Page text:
LC: We did. First, I absolutely agree. I thought her performance was phenomenal. I was so impressed by it. Before she started recording we had a call and it was astounding to me how a professional performer approaches a project. I hadn't really thought through how she would be thinking about it and thinking of the different characters and how she's going to portray them. In my head I was still thinking narration was a reading of the text, and I was so wrong because it is a true performance from someone who is at the top of her game. She does different voices and different accents.

"It's exactly what I had hoped for but didn't even know I could hope for it."

When we were working through it, we were kind of talking about, well, how does this person sound? And I would say, "I think they sound like this." Because all these voices had just been in my head. I was like, "I think they kind of sound like me, but maybe not." And she's like, "Well, what do you think of this?" I'm like, "Wow, that sounds way better." Or she'd be like, "You know, what do you think of this?" I'm like, "Well, I think they sound like this." She's like, "I'm not. And here's why." I'm like, "That makes so much sense."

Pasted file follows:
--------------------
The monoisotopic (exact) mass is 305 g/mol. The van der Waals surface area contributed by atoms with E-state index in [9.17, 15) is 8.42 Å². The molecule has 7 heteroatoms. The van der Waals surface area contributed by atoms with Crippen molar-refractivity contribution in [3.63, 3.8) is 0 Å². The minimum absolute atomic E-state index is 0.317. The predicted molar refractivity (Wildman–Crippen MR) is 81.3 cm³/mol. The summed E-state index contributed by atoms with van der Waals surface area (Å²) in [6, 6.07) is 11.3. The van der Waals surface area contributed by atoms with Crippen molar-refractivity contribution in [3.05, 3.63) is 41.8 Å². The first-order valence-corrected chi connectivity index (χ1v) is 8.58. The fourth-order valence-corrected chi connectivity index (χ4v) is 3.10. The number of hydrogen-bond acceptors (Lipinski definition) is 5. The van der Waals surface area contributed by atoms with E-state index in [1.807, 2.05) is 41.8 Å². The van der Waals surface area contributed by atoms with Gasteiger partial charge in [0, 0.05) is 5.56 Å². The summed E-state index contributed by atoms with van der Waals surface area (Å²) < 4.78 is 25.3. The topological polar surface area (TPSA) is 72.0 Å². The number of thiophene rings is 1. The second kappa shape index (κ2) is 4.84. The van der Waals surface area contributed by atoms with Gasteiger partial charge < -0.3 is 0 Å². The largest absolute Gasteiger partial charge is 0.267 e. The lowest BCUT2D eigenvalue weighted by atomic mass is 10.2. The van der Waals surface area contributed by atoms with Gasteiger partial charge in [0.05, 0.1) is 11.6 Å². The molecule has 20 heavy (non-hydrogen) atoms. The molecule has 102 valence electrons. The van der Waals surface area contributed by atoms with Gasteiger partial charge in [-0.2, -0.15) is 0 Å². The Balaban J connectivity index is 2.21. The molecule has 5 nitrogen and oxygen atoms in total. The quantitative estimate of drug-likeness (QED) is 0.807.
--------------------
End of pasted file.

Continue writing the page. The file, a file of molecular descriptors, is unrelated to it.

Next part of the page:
It wasn't just she was going by her gut. She was like, "These are the reasons I think this character uses these tones or her voice is this level." It just was astounding to me how a voice actor and a performer visualizes how they're going to interpret the text.

MB: It sounds like you guys got to cover a lot. How does it feel to have a performer like her also deeply connected to your work?

LC: I had no fear because Phillipa was also… She has a similar background to mine. I had no doubt that she would be able to render Gracie's voice and her experience perfectly. For an author having to give up control of your texts can be very difficult because there's a lot of trust going on. Because when people hear the book, at this point it's no longer really my book. I am the author, but they're going to be absorbing the performance of it.